This week has witnessed a kerfuffle around Times Square. From complaints about topless women in the pedestrian plaza, concerns have now become existential for the plaza itself as Mayor Bill de Blasio has suggested it might be time to return the space to the use of cars. We dug into the CHPC archives to find out more about the “pedestrianization” of Times Square.

Of course, the removal of cars from Times Square is considered one of the more memorable urban planning achievements of de Blasio’s predecessor, Michael Bloomberg. But it was not the brainchild of Bloomberg—or anyone in his administration.

The CHPC archives hold materials that tell the story of the push for a pedestrian mall in Times Square in the mid-1970s. These include a pamphlet published by the Office of the Mayor—who at the time was Abe Beame—and its Office of Midtown Planning and Development.

“Broadway and Times Square have always been seen as places to stroll,” it reads. “In fact, as early as 1929 the Regional Plan Association proposed that Broadway be closed to traffic.”

By 1974, Times Square had seen better days. The city in general was distracted with staving off bankruptcy amidst massive cuts to programs, staffing, and public services. As the executive director of the League of New York Theatres and Producers pleaded in a letter to Manhattan Community Board 5 members, revitalization of Times Square was overdue, “with its attendant contribution to the deterioration of the area and its now worldwide poor reputation.”

Reflecting the planning ethos of the time, the plan supported by the Beame administration did not go quite as far in closing the streets as today’s pedestrian mall. Though Broadway was to be closed, Seventh Avenue was to remain open—and “taxis will be given special consideration in the plan.” Still, expanding the islands of safety, from which pedestrians would dart through rushing traffic, into a full pedestrian plaza was a big idea at the time.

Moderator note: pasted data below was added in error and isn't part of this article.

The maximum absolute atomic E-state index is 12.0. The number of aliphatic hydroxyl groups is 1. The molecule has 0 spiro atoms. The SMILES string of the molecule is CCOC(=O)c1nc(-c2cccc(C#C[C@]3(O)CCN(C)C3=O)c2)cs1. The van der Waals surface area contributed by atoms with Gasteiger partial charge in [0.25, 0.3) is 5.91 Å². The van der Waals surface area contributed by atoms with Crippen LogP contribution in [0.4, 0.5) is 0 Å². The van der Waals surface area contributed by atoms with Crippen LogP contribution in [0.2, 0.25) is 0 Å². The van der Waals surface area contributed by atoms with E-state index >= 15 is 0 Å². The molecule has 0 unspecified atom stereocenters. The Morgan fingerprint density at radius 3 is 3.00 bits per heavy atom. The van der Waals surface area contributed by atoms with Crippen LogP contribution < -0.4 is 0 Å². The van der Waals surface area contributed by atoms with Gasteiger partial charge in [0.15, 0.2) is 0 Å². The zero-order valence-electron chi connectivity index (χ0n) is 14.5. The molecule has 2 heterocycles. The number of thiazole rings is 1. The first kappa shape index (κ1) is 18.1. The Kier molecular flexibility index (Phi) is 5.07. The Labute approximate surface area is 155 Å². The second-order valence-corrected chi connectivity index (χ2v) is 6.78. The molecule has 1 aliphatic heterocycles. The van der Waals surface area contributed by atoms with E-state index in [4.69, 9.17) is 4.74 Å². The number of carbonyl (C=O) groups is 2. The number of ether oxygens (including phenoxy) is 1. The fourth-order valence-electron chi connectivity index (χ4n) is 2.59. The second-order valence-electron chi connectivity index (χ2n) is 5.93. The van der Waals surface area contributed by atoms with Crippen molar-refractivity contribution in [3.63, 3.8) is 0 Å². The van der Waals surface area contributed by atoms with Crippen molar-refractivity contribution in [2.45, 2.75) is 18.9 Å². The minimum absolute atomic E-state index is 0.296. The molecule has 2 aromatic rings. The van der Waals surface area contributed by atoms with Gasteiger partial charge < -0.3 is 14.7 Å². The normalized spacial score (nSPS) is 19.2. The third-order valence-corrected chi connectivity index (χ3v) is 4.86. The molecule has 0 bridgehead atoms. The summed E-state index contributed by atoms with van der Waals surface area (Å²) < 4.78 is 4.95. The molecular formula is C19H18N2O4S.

As The New York Times reported in 1975, not much progress was afoot: “For Times Square itself, the changes are symbolic. The great phase of office redevelopment ushered in during the John V. Lindsay Administration—bringing with it new theaters in office skyscrapers—has closed.”

Roughly 18 months later, the paper reported that the city government had won a half-million dollar grant from the federal government to pilot the pedestrian mall. “The permanent changes are contingent upon the city’s being able to obtain nearly $4.8 million from the Federal Urban Mass Transportation Administration.” That never happened.

Echoing many comments heard this week from New Yorkers and tourists alike, the Broadway Plaza plan says, “The Broadway Plaza will be a beautiful oasis in the very heart of the city. Distinctive paving, benches, fountains, outdoor cafes, and festive banners will make Times Square a true ‘stage’ for the city and mark the renaissance of the entertainment district.”

So although aggressive or semi-nude panhandlers were not part of the equation in 1974, we can see that making Times Square a safe and enjoyable place was a priority for the city as far back as then and even earlier.

You can read the Broadway Plaza pamphlet here.